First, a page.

A NATIONAL GEOGRAPHIC FILM
On the morning of Nov. 8, 2018, a spark from a transmission line in Northern California, coupled with climate-impacted conditions, quickly grew into a devastating firestorm that engulfed the picturesque city of Paradise, California. By the time the Camp Fire was extinguished, it had killed 85 people, displaced 50,000 residents and destroyed 95% of local structures. It was the deadliest U.S. fire in 100 years — and the worst ever in California’s history.
As residents faced the damage to their lives, to their homes and to more than 150,000 acres in and around their 141-year-old town, they did something amazing: They worked together to heal. The community members went on to forge a bond stronger than what they had before the catastrophe, even as their hope and spirit were challenged by continued adversity: relocations, financial crises, government hurdles, water poisoning, grief and PTSD.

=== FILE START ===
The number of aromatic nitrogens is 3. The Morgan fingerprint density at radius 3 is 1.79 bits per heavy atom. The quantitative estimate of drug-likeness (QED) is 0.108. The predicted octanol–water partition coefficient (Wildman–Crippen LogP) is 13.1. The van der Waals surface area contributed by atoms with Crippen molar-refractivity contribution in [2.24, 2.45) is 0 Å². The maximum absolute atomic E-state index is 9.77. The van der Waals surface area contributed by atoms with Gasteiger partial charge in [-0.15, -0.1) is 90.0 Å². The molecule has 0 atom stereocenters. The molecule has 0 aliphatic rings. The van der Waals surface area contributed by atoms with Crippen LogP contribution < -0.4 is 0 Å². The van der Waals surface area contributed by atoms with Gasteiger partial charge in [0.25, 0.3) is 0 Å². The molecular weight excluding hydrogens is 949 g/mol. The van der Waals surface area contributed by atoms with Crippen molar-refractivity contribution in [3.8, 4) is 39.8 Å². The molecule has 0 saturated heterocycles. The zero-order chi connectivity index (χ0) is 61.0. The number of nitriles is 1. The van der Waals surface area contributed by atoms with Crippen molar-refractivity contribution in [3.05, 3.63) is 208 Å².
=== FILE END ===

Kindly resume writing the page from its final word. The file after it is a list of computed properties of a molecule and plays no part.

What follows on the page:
From the moment the crisis began, Oscar-winning director RON HOWARD led a filmmaking team to the city and would go on to spend a year with Paradise residents, documenting their efforts to recover what was lost. The Camp Fire and its overwhelming aftermath became a de facto lesson in what we all must do: protect our environment, help our neighbors, plan for future dangers and remember to preserve the traditions that unite us — just as these resilient citizens did when they began the important task of REBUILDING PARADISE.